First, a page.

A month after Stephen Hawking and his colleagues published a paper on black holes, physicists still can not reach a consensus. Some welcome his latest work as a fresh way to solve the riddle of black holes; Others are not sure of its credibility. The former support the preprint statement – that it provides a promising way to solve the puzzle of the so-called black hole information paradox, which Hawking brought out over 40 years ago.
“I think there is a general excitement that we can look at the usual things differently, we will get out of the impasse,” says Andrew Strominger, a physicist at Harvard University in Cambridge, co-author of one of the latest works. Strominger presented the results of his work on January 18, 2016 at Cambridge University, where Hawking is based.
Many are not sure that such an approach can solve the paradox, although they acknowledge that it illuminates various problems in physics. In the mid-70s, Hawking discovered that black holes are not entirely black, but emit a little radiation. According to quantum physics, from the quantum fluctuations immediately behind the horizon of events – the black hole’s non-return points – pairs of particles must arise. Some of these particles leave the attraction of the black hole, but carry away some of its mass, which leads to a slow reduction of the black hole and to the final disappearance.
In an article published in 1976, Hawking pointed out that the emerging particles – now known as Hawking radiation – will have completely random properties. As a result, when the black hole disappears, the information stored in it will be lost to the universe. But this result does not fit with the laws of physics, according to which information, like energy, is preserved, which generates a paradox. “This work has caused more sleepless nights for theoretical physicists than any other work in history,” Strominger recalled.
It was a mistake, he explained, to ignore the potential of empty space to transfer information. In his work, along with Hawking and third co-author Malcolm Perry, also from the University of Cambridge, he turns to soft particles. These are low-energy versions of photons, hypothetical particles known as gravitons, and other particles. Until recently, they were used mostly for calculations in elementary particle physics. But the authors note that the vacuum in which the black hole is located does not need to be deprived of particles – only energy – and hence, soft particles can be present in it in the zero energy state.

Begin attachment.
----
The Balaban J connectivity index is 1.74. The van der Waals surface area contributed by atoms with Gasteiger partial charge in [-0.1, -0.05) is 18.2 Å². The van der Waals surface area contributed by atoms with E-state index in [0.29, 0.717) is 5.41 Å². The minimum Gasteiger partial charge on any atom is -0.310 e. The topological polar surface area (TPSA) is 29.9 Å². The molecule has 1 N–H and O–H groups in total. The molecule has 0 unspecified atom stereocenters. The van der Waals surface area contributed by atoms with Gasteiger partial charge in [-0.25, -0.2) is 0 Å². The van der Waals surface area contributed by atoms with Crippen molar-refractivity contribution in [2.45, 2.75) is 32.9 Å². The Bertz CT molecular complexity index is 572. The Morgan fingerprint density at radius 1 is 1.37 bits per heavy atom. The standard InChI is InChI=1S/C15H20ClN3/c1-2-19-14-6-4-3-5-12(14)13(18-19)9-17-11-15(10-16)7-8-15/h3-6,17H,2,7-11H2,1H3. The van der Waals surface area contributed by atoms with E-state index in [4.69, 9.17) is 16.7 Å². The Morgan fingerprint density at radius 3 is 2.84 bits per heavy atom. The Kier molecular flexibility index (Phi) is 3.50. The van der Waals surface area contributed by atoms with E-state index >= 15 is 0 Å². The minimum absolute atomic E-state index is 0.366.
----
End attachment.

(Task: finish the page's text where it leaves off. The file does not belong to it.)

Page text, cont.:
Everything that falls into a black hole, they continue, leaves imprint – imprint – on these particles. “If you are in a vacuum and take a breath – suppose you breathe in a lot of soft gravitons,” Strominger says. After this perturbation, the vacuum around the black hole changes, and the information is saved, after all.
Further work suggests a mechanism for transferring this information to a black hole – which theoretically resolves the paradox. For this purpose, the authors calculated how to decode the data in the quantum description of the event horizon, known as the “hair of a black hole”.
Nevertheless, the work is far from complete. Abhay Ashtekara, who studies gravity at the University of Pennsylvania at University Park, says he finds a way to transfer information into a black hole (“soft hair”), suggested by the authors, unconvincing. And the authors admit that they do not yet know how this information could later be transmitted with Hawking’s radiation, and this is the necessary next step.
Stephen Avery, a theoretical physicist at Brown University in Providence, Rhode Island, refers with skepticism to the possibility of this approach to solve the paradox, but definitely believes that it will expand the importance of soft particles. He notes that Strominger discovered that soft particles reveal the subtle symmetries of known forces of nature, “some of which are known to us, and some of which are new.”
Other physicists are more optimistic about the prospects of this method in solving the information paradox. Sabine Hossenfelder of the Institute for Advanced Studies in Germany says that the results of “soft hair,” coupled with her own research, can resolve the controversy associated with black holes like the firewall problem. You see, there is the question of whether the horizon of events can become an extremely hot place due to the action of Hawking radiation. This contradicts Einstein’s general relativity, according to which an observer falling across the horizon would not notice sudden changes in the environment.
“If a vacuum has different states,” says Hossenfelder, “then you can transfer information into radiation without placing any energy on the horizon. Therefore, there will be no firewall. “